1) How does (re)writing folktales for your children and the greater globe compare to your other writing experiences?
First, let me say that I am a very new author. I had only one other book published, a YA
Steampunk – The Ghost Engine, before I wrote The Girl Who Became a Goddess. So I
When I wrote my first novel, I relied on years of storytelling experience as well as my
previous career as an analyst/programmer. I put myself into the role of my protagonist,
asking myself how Berd would have felt as a young woman growing up in the Industrial
Age, when women had yet to obtain equality. I hope I would have made the same
decisions as she. But what I wrote was fiction. Although I put my heart into my book, I
could ‘hide’ behind the story.
Writing The Girl Who Became a Goddess was different as I was writing for my children.
While I wanted them to know the world I had come from, I didn’t want them to see an
idealized version of Singapore.
I was determined from the start to write the truth.
Truth is a cleansing experience.
Living in Australia, so far away from the childhood trauma, it was easy to ‘forget’ what
had happened. Writing my folktales, I was forced to relive the pain, and ask difficult
questions of myself. I didn’t realise until I started writing the folktales, how it was that I
had heard so many stories.
2) 2) I loved when you took the readers a step back to explain your view of folktales. What inspired you to include these sections?
Singapore is a dot on the equator. When I left Singapore there were just over 3 million of
us. I know people who think Singapore is in China.
I am proud to be Singaporean. When my first son was little, I had plans for him to learn
His answer: Mum, I am Australian.
Right now, my children aren’t interested in Singapore or their Mum’s culture, much. But
one day, hopefully they will be, and I might not be around to explain. These explanations
are for them.
3) Many of my students will eventually move to another country. What advice would you give them as they spread across the world?
I started the habit of giving my Year 12 students each a photo frame. I’d say to them, “Remember
this year. One day you might look back and realise this is your happiest year. You have no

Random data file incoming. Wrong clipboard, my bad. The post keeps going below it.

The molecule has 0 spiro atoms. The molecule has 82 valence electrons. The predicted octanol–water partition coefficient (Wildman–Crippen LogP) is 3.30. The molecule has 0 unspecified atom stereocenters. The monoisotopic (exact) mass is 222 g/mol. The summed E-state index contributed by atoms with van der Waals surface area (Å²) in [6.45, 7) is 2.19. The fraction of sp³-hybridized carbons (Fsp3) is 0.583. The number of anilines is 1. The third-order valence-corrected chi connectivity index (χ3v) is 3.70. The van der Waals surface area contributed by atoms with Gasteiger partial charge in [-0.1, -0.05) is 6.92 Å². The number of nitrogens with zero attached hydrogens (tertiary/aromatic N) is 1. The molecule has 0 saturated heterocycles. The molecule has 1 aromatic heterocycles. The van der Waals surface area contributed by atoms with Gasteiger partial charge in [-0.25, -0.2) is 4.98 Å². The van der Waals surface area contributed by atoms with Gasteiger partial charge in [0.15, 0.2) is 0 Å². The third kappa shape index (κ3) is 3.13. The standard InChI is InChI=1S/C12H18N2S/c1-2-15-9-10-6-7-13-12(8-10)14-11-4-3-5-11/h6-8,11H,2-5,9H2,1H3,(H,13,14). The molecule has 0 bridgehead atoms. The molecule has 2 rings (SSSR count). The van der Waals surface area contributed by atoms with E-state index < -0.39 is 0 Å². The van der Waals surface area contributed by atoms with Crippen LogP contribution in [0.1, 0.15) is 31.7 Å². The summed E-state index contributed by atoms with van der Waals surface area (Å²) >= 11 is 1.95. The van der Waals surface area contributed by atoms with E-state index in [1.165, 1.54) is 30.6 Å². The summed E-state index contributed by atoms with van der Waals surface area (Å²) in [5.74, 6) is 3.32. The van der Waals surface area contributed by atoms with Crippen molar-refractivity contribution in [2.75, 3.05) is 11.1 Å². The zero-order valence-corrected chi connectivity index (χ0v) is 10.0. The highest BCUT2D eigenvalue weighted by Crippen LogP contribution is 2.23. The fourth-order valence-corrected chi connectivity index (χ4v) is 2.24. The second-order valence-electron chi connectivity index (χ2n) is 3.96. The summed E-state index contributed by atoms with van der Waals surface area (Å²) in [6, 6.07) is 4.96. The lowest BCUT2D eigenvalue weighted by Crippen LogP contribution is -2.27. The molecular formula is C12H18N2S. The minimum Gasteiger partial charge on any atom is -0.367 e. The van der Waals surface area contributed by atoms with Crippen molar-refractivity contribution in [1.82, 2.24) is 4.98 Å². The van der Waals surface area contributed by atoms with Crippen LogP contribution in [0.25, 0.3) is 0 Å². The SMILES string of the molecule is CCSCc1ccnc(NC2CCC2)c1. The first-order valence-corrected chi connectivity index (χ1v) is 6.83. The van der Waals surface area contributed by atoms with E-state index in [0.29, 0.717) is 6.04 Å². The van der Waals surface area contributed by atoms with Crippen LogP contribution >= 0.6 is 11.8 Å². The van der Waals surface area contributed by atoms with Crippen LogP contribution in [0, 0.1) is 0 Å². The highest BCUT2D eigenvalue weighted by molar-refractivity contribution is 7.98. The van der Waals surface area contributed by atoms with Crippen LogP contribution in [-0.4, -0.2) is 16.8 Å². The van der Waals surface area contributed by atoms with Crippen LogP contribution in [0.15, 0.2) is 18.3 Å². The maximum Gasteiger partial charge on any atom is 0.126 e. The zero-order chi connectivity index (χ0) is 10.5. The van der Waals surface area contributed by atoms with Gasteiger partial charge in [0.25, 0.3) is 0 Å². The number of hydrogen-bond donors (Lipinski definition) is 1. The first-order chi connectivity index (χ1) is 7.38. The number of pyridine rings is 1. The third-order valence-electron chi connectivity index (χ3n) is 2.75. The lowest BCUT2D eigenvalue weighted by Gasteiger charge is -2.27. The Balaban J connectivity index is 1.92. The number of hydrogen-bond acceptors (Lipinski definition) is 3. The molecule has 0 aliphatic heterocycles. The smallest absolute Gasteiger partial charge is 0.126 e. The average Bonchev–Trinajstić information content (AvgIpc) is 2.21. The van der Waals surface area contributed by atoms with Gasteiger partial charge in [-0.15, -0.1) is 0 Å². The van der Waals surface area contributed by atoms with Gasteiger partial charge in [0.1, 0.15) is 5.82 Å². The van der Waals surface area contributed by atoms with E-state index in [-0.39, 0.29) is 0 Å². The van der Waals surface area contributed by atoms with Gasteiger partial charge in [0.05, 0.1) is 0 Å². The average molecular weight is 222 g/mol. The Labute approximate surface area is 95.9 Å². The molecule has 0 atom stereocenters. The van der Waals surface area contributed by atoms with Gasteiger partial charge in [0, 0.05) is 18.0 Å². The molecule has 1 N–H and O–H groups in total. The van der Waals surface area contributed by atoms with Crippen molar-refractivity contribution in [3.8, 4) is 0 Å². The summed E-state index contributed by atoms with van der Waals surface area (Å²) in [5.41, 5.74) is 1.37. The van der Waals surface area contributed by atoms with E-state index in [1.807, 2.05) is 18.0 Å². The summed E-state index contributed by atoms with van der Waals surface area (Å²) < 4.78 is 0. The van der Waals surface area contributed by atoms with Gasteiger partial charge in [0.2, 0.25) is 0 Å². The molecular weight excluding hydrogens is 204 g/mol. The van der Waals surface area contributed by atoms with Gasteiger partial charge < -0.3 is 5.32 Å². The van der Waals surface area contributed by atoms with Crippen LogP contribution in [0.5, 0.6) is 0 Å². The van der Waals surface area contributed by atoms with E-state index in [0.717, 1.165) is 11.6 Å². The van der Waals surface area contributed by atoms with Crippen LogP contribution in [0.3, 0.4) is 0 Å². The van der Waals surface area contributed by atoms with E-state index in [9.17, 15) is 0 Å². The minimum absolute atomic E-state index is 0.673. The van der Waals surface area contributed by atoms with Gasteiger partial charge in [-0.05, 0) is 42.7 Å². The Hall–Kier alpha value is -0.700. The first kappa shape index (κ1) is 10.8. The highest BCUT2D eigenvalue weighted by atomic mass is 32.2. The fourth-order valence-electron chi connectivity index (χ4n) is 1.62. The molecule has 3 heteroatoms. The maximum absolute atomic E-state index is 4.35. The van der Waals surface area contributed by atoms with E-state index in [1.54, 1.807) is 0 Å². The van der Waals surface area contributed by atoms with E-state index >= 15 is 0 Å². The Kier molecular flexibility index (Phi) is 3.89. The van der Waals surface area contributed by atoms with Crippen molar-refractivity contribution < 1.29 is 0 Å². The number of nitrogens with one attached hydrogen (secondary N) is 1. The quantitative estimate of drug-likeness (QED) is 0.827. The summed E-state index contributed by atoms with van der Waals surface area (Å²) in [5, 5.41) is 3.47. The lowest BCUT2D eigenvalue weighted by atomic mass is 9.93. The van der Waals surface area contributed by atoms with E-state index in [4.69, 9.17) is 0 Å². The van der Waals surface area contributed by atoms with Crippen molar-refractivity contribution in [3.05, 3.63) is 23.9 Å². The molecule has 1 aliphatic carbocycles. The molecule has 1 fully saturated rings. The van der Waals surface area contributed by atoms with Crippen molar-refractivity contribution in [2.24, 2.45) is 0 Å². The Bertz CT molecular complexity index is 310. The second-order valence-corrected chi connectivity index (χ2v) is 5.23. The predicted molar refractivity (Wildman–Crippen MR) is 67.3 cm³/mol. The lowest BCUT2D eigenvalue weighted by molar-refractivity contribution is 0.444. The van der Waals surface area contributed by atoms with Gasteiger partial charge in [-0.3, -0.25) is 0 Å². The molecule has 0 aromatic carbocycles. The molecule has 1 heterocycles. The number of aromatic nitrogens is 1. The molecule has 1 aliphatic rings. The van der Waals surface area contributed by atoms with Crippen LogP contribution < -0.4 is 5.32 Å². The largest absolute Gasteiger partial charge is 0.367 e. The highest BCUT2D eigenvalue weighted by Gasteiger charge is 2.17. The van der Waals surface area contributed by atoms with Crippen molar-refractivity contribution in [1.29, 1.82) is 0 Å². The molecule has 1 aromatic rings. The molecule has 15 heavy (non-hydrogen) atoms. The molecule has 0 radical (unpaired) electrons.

responsibilities. The world is out there for you to conquer. Take a photo of yourself and put it
inside. Treasure your memories of what you have now.
“Fight for your dreams. And know I believe in you. You can do anything.”
(Year 12 is the final Year of High School in Australia)
4) What is the one food you have to eat when you visit Singapore?
Char Kway Teow.
The best was at Lau Pasat but that has moved. Singaporeans always joke and say, “See how that
hawker is wiping his forehead, he is actually flinging his sweat into the noodles and that is what
makes them so tasty.”
But seriously, just one?
There’re prawn noodles, laksa, nasi goreng, chicken rice, durian, cendol, ice kacang, nasi berani,
chee cheong fun…
And of course, you need to know where to go to find the best tasting dish.
5) In your reflection, you mention the loss of hawker stalls and the abundance of people finding education overseas. How do you feel about Singapore’s changing environment?
Pride and sadness.
Pride that my homeland has accomplished so much.
Sadness, because every time I return, some place, some thing or some person will have gone.
There are still many hawker stalls around, but thanks to urbanisation, the old ones are mostly
moved away or gone completely.
I am Singaporean so it is in my makeup to love food.
But I am also a teacher, and a strong advocate for education, whatever that may be. All I want is to
see my students achieve their own dreams. It’s all any teacher could want.